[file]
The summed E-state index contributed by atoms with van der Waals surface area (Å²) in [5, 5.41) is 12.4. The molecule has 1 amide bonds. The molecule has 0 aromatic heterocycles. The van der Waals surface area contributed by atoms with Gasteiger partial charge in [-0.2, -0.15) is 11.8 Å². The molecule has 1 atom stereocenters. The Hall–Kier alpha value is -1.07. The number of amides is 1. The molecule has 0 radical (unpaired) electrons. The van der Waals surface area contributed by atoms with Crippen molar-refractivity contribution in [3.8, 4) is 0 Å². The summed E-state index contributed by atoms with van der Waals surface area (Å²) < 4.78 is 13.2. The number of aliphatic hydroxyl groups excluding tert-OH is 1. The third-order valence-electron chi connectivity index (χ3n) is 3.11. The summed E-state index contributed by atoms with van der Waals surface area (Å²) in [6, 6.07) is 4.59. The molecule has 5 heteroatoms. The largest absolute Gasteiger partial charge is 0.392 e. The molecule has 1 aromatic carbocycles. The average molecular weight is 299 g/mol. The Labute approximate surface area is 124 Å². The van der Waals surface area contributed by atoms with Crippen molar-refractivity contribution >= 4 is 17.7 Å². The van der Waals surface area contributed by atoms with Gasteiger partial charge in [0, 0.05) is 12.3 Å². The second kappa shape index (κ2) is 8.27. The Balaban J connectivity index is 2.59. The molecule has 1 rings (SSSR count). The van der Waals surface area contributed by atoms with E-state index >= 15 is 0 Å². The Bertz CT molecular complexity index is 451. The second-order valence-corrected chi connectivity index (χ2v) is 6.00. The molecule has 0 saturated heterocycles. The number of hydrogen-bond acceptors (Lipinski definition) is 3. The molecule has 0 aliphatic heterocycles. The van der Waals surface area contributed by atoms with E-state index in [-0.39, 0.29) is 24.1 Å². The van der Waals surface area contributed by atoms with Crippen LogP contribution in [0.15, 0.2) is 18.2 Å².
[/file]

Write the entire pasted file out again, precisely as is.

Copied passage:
The summed E-state index contributed by atoms with van der Waals surface area (Å²) in [5, 5.41) is 12.4. The molecule has 1 amide bonds. The molecule has 0 aromatic heterocycles. The van der Waals surface area contributed by atoms with Gasteiger partial charge in [-0.2, -0.15) is 11.8 Å². The molecule has 1 atom stereocenters. The Hall–Kier alpha value is -1.07. The number of amides is 1. The molecule has 0 radical (unpaired) electrons. The van der Waals surface area contributed by atoms with Crippen molar-refractivity contribution in [3.8, 4) is 0 Å². The summed E-state index contributed by atoms with van der Waals surface area (Å²) < 4.78 is 13.2. The number of aliphatic hydroxyl groups excluding tert-OH is 1. The third-order valence-electron chi connectivity index (χ3n) is 3.11. The summed E-state index contributed by atoms with van der Waals surface area (Å²) in [6, 6.07) is 4.59. The molecule has 5 heteroatoms. The largest absolute Gasteiger partial charge is 0.392 e. The molecule has 1 aromatic carbocycles. The average molecular weight is 299 g/mol. The Labute approximate surface area is 124 Å². The van der Waals surface area contributed by atoms with Crippen molar-refractivity contribution >= 4 is 17.7 Å². The van der Waals surface area contributed by atoms with Gasteiger partial charge in [0, 0.05) is 12.3 Å². The second kappa shape index (κ2) is 8.27. The Balaban J connectivity index is 2.59. The molecule has 1 rings (SSSR count). The van der Waals surface area contributed by atoms with E-state index >= 15 is 0 Å². The Bertz CT molecular complexity index is 451. The second-order valence-corrected chi connectivity index (χ2v) is 6.00. The molecule has 0 saturated heterocycles. The number of hydrogen-bond acceptors (Lipinski definition) is 3. The molecule has 0 aliphatic heterocycles. The van der Waals surface area contributed by atoms with E-state index in [-0.39, 0.29) is 24.1 Å². The van der Waals surface area contributed by atoms with Crippen LogP contribution in [0.15, 0.2) is 18.2 Å².